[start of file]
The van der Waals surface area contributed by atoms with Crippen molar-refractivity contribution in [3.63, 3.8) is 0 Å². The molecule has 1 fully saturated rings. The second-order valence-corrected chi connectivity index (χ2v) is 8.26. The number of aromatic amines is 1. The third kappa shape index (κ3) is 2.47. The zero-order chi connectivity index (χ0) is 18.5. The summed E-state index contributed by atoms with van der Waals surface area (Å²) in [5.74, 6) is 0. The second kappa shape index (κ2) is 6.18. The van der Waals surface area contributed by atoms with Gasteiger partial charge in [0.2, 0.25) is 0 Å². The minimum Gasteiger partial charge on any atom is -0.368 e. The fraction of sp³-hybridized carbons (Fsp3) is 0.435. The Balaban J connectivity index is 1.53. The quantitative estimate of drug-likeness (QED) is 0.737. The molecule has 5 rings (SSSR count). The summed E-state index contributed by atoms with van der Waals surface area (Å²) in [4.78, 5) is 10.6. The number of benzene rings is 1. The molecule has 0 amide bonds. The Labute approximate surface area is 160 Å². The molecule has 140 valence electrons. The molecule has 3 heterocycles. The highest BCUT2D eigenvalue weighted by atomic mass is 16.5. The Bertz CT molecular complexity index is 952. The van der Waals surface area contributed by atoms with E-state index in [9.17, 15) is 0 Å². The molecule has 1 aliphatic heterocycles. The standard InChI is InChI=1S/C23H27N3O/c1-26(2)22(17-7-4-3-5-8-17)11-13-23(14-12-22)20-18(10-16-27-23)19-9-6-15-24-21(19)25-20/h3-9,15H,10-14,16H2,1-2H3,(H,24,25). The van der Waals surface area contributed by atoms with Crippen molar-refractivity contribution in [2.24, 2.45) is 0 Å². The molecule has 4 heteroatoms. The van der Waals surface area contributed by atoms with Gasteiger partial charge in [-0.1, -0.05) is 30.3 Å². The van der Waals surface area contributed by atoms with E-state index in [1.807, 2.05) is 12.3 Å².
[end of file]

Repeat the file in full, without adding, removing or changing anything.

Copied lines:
The van der Waals surface area contributed by atoms with Crippen molar-refractivity contribution in [3.63, 3.8) is 0 Å². The molecule has 1 fully saturated rings. The second-order valence-corrected chi connectivity index (χ2v) is 8.26. The number of aromatic amines is 1. The third kappa shape index (κ3) is 2.47. The zero-order chi connectivity index (χ0) is 18.5. The summed E-state index contributed by atoms with van der Waals surface area (Å²) in [5.74, 6) is 0. The second kappa shape index (κ2) is 6.18. The van der Waals surface area contributed by atoms with Gasteiger partial charge in [0.2, 0.25) is 0 Å². The minimum Gasteiger partial charge on any atom is -0.368 e. The fraction of sp³-hybridized carbons (Fsp3) is 0.435. The Balaban J connectivity index is 1.53. The quantitative estimate of drug-likeness (QED) is 0.737. The molecule has 5 rings (SSSR count). The summed E-state index contributed by atoms with van der Waals surface area (Å²) in [4.78, 5) is 10.6. The number of benzene rings is 1. The molecule has 0 amide bonds. The Labute approximate surface area is 160 Å². The molecule has 140 valence electrons. The molecule has 3 heterocycles. The highest BCUT2D eigenvalue weighted by atomic mass is 16.5. The Bertz CT molecular complexity index is 952. The van der Waals surface area contributed by atoms with E-state index in [9.17, 15) is 0 Å². The molecule has 1 aliphatic heterocycles. The standard InChI is InChI=1S/C23H27N3O/c1-26(2)22(17-7-4-3-5-8-17)11-13-23(14-12-22)20-18(10-16-27-23)19-9-6-15-24-21(19)25-20/h3-9,15H,10-14,16H2,1-2H3,(H,24,25). The van der Waals surface area contributed by atoms with Crippen molar-refractivity contribution in [2.24, 2.45) is 0 Å². The molecule has 4 heteroatoms. The van der Waals surface area contributed by atoms with Gasteiger partial charge in [-0.1, -0.05) is 30.3 Å². The van der Waals surface area contributed by atoms with E-state index in [1.807, 2.05) is 12.3 Å².